New Facebook game CastleVille is one of Zynga’s fastest-growing titles ever, as it announced a few days ago. That’s good news for the company, but maybe not good enough when you consider the trajectory of most of its other games on Facebook — and its plans for an initial public offering as soon as this coming week.
After launching in the middle of November, the medieval role-playing simulation title has grown to 6.9 million daily active users today, currently the third-highest out of any Zynga game on Facebook.
Overall, the developer has a total of 49.5 million daily actives on Facebook, according to Inside Network’s AppData application tracking service. It’s still by far the largest of any Facebook developer, but it has been falling from its peaks in previous months and years. Up until CastleVille launched, its games had been drifting down over the last 30 days from 48.2 million DAU.
And bigger picture, the company’s Facebook DAU had been 59 million in the second quarter, and had already fallen to 54 million in the third. In previous amendments to its filing, Zynga had said these changes were due “to a decline in players of our more mature games and a limited number of new game launches in the first nine months of 2011.”
DAU is crucial because it indicates how addicted players are. This daily addiction is what leads some fraction of the players to buy virtual goods — the model that drives the social gaming business.
So, CastleVille has a lot of growing left to do if it’s going to bring back or replace all these former users. It’s certainly off to a good start.
But by picking through the other 30-day AppData sets for Zynga’s other largest Facebook titles, you can see that most of its other games are declining. Zynga has had exceptional success at keeping its games popular with users over the months and years, but it is not immune from natural churn, nor from unsuccessful launches.
CityVille, its year-old city builder title and biggest game by DAU, has gone from 12.1 million to 10.8 million in the past four weeks.
Its farming sim from 2009, FarmVille, is down by half a million, to 7 million today.
Texas Hold’Em, Zynga’s first hit (and an amazingly perennial one at that), has fallen below CastleVille, to 6.3 million DAU.
Empires & Allies, launched in June, has also fallen by half a million.
Other new titles are also not looking too healthy. Adventure World, which launched in September, is down by almost one million DAU.
And Mafia Wars 2, the big new version of its long-standing RPG hit launched just last month, is now down by half.
CastleVille isn’t Zynga’s only success story now. The developer has been making big gains on mobile in the past year, culminating with an increase of more than a million DAU in October for an average total of 11.1 million DAU across iOS, Android and mobile web apps, as Inside Mobile Apps spotted in the filings. That success has been led by Words With Friends, which has continued to grow this month.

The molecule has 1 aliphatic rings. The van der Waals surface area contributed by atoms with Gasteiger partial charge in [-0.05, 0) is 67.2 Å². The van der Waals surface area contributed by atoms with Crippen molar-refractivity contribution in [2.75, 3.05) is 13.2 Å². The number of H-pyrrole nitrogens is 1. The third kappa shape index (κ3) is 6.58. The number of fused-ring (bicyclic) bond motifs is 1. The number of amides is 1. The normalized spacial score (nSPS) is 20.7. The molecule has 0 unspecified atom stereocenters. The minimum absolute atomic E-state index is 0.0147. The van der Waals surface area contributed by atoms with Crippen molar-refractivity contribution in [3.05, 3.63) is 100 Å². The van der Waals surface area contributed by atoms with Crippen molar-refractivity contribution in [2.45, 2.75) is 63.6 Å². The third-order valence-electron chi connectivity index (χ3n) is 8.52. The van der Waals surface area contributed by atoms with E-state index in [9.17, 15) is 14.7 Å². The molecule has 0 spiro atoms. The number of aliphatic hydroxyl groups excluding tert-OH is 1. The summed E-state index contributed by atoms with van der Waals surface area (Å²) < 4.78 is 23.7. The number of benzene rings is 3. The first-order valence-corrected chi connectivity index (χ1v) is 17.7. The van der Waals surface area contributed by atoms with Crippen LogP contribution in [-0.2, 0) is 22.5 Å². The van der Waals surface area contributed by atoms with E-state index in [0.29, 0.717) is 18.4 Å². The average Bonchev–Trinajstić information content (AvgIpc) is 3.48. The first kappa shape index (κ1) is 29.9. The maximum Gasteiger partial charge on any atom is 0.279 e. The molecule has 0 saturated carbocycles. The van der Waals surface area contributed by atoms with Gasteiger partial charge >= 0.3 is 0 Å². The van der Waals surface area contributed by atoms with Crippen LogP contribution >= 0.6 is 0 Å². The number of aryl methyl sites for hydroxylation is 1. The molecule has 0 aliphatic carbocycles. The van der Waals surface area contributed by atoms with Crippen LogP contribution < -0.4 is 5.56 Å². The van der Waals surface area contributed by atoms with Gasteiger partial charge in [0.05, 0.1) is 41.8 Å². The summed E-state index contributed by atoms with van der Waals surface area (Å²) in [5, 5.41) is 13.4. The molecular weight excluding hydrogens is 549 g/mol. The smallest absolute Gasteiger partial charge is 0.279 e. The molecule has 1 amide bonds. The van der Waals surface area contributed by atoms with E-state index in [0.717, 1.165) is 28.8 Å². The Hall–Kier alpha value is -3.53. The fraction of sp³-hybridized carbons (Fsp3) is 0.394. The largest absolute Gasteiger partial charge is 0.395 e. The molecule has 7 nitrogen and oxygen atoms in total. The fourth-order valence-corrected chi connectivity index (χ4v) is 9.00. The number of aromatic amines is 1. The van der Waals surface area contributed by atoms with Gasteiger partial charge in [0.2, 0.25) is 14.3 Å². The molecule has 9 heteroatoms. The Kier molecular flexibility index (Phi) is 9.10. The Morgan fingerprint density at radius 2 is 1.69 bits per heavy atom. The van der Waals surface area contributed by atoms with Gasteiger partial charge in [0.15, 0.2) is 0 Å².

CastleVille appears to be getting at least some resources that had been supporting other recent launches. Zynga has traditionally grown traffic through clever combinations of tactics including many smaller iterations within games, large-scale advertising on Facebook, aggressive use of Facebook’s social channels, and launches of new games and expansions that it can direct players to when they get tired of older games.
Regarding Mafia Wars and Adventure World’s especially distinct falls, Zynga has cut off recent launches before — like for Poker Blitz, which you’ve probably never heard of.
There’s also a more specific issue that Zynga faces with cross-promotion, that has mattered more and more as its players — mostly people who don’t consider themselves “gamers” — get more sophisticated. As my former colleague AJ Glasser observes in a great analysis piece over on Inside Social Games, when people playing one game eventually get bored, they might not find a suitable replacement in Zynga’s stable.
The company’s stakes are higher than ever, with ongoing rumors of its initial public offering pegging the date for as early as this coming week. Investors want a growth story. Zynga does have that in terms of revenue, as its recent filings show. It has been figuring out how to steadily make more money per user over the years.
But it also needs to show that it can keep gaining new users without losing too many old ones. CastleVille will need to show a strong growth streak over the next few months if it’s going to head into CityVille territory, and address its larger traffic concerns.
Zynga was founded in July 2007 by Mark Pincus and is named for his late American Bulldog, Zinga. Loyal and spirited, Zinga’s name is a nod to a legendary African warrior queen. The early supporting founding team included Eric Schiermeyer, Michael Luxton, Justin Waldron, Kyle Stewart, Scott Dale, John Doerr, Steve Schoettler, Kevin Hagan, and Andrew Trader. Zynga’s mission is connecting the world through games. Everyday millions of people interact with their friends and express their unique personalities through our...